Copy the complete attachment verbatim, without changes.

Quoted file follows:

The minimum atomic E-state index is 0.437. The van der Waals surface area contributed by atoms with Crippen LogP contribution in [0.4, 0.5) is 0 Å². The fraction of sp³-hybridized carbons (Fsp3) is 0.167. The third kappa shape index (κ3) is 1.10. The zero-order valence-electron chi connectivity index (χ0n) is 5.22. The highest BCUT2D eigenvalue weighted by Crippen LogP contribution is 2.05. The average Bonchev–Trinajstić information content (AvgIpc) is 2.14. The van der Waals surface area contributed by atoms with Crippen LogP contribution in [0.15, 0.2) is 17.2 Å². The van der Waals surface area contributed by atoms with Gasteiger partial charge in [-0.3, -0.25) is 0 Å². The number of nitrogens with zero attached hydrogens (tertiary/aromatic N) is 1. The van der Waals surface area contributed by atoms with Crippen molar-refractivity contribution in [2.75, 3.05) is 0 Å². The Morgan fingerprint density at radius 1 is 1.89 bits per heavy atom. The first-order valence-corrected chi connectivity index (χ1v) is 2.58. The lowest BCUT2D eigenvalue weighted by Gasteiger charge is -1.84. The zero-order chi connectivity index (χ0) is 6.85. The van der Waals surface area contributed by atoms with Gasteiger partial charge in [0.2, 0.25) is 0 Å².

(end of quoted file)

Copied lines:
The minimum atomic E-state index is 0.437. The van der Waals surface area contributed by atoms with Crippen LogP contribution in [0.4, 0.5) is 0 Å². The fraction of sp³-hybridized carbons (Fsp3) is 0.167. The third kappa shape index (κ3) is 1.10. The zero-order valence-electron chi connectivity index (χ0n) is 5.22. The highest BCUT2D eigenvalue weighted by Crippen LogP contribution is 2.05. The average Bonchev–Trinajstić information content (AvgIpc) is 2.14. The van der Waals surface area contributed by atoms with Crippen LogP contribution in [0.15, 0.2) is 17.2 Å². The van der Waals surface area contributed by atoms with Gasteiger partial charge in [-0.3, -0.25) is 0 Å². The number of nitrogens with zero attached hydrogens (tertiary/aromatic N) is 1. The van der Waals surface area contributed by atoms with Crippen molar-refractivity contribution in [2.75, 3.05) is 0 Å². The Morgan fingerprint density at radius 1 is 1.89 bits per heavy atom. The first-order valence-corrected chi connectivity index (χ1v) is 2.58. The lowest BCUT2D eigenvalue weighted by Gasteiger charge is -1.84. The zero-order chi connectivity index (χ0) is 6.85. The van der Waals surface area contributed by atoms with Gasteiger partial charge in [0.2, 0.25) is 0 Å².